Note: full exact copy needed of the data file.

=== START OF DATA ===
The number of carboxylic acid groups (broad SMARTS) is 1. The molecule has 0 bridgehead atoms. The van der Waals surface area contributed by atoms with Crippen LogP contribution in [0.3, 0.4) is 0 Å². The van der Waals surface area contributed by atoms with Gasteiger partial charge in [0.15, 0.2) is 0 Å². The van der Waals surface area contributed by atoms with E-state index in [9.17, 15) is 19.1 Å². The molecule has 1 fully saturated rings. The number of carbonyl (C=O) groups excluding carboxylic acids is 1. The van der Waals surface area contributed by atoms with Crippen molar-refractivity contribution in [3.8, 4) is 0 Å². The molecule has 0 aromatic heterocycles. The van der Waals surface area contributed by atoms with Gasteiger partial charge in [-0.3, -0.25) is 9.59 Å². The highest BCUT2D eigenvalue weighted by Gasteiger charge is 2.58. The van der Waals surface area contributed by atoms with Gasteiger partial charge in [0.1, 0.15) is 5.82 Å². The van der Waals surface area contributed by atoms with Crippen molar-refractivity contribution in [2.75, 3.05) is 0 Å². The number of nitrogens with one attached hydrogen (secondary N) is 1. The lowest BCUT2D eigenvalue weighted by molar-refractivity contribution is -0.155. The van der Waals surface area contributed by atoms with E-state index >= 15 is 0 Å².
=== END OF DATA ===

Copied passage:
The number of carboxylic acid groups (broad SMARTS) is 1. The molecule has 0 bridgehead atoms. The van der Waals surface area contributed by atoms with Crippen LogP contribution in [0.3, 0.4) is 0 Å². The van der Waals surface area contributed by atoms with Gasteiger partial charge in [0.15, 0.2) is 0 Å². The van der Waals surface area contributed by atoms with E-state index in [9.17, 15) is 19.1 Å². The molecule has 1 fully saturated rings. The number of carbonyl (C=O) groups excluding carboxylic acids is 1. The van der Waals surface area contributed by atoms with Crippen molar-refractivity contribution in [3.8, 4) is 0 Å². The molecule has 0 aromatic heterocycles. The van der Waals surface area contributed by atoms with Gasteiger partial charge in [-0.3, -0.25) is 9.59 Å². The highest BCUT2D eigenvalue weighted by Gasteiger charge is 2.58. The van der Waals surface area contributed by atoms with Gasteiger partial charge in [0.1, 0.15) is 5.82 Å². The van der Waals surface area contributed by atoms with Crippen molar-refractivity contribution in [2.75, 3.05) is 0 Å². The number of nitrogens with one attached hydrogen (secondary N) is 1. The lowest BCUT2D eigenvalue weighted by molar-refractivity contribution is -0.155. The van der Waals surface area contributed by atoms with E-state index >= 15 is 0 Å².